OAuth oversight allowed Google Docs ‘worm’ to spread like wildfire
Update: For now, it looks like the Google Docs OAuth phishing attack is over. Cloudflare has killed the domain behind the attack. Google has revoked the app’s authentication token, and is marking emails as spam. Continue to be on high alert and do not give permission to any apps with the name “Google” in them.
A Google Docs OAuth phishing attack is spreading like wildfire right now – dozens of business, government offices, and universities have sent out warnings to their users about a Google Docs phishing email.
Most phishing sites attempt to trick you into visiting a fake website designed to imitate the target. This is how the attack that targeted the DNC and John Podesta worked.
Today’s Google Docs phishing attack is using a slightly different strategy. When you click the “Open in Docs” link, you are sent to the *real* Google.com. But instead of being sent to Google Docs, you are asked to give an app permission to access to your account.
This app is named “Google Docs,” but it’s not the real service operated by Google. It’s a malicious app that has simply given itself the same name. The app requests permission to “read, send, delete, and manage your email” and “manage your contacts.” Clicking on the hyperlinked name of the app tells you it’s published by “firstname.lastname@example.org” – a random developer.
If you hit allow, you are granting permission through a genuine Google page to a malicious app. That app now has the ability to automatically send out emails to all your contacts – which is how it is spreading so quickly.
Google uses a standard called “OAuth” to allow third-party services to connect with your Google account and Google APIs. OAuth is used by thousands of legitimate sites to integrate with the data in your account and extend certain functionality.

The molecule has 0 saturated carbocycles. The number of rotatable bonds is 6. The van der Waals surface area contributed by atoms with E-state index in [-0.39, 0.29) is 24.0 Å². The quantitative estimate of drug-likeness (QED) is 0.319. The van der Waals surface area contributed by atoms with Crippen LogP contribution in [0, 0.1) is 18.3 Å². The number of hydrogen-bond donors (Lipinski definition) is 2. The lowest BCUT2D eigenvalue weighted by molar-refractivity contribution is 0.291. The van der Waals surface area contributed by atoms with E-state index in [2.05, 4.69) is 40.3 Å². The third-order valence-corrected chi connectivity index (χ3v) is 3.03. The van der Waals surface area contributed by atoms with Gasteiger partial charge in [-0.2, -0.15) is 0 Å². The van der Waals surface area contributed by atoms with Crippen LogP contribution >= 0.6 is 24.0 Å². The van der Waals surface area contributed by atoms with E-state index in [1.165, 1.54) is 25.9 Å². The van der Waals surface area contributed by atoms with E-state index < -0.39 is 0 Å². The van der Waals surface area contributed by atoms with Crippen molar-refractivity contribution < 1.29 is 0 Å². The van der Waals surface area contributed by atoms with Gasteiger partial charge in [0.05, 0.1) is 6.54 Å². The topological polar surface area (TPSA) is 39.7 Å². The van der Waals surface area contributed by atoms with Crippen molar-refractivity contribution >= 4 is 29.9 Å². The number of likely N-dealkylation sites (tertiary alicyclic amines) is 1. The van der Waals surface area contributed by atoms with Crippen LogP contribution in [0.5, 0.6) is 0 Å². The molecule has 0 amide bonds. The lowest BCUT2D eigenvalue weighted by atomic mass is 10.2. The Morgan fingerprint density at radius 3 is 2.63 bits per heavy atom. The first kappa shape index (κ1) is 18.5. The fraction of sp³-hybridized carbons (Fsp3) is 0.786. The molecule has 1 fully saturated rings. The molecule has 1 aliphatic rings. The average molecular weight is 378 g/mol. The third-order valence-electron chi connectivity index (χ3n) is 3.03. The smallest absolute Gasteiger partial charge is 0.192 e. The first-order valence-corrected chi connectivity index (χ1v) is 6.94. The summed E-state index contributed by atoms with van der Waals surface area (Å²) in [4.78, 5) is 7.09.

But today’s attack has shown that OAuth can also be used maliciously and with great effect. The fact that Google has no restrictions on any application information – including names or images, has revealed how trivially easy it is to craft a convincing attack.
Using Google’s legitimate authentication system for malicious purposes cleverly circumvents the protections of two-factor authentication or authorization.
It is unclear what the goal of this attack was. It attracted so much attention to itself by spreading quickly that it ultimately got itself caught. This raises the question if the attack had malicious intent or if it was more of a nuisance.
Because the app had full access to your contacts and email history, it could have easily been copying that data or looking for high-value targets it had compromised.
If you gave access to this app, visit this Google page and “Remove” the malicious “Google Docs” app. At this point, Google has already killed the app on their end, so it should not be able to cause any more harm but you should still clear up your account.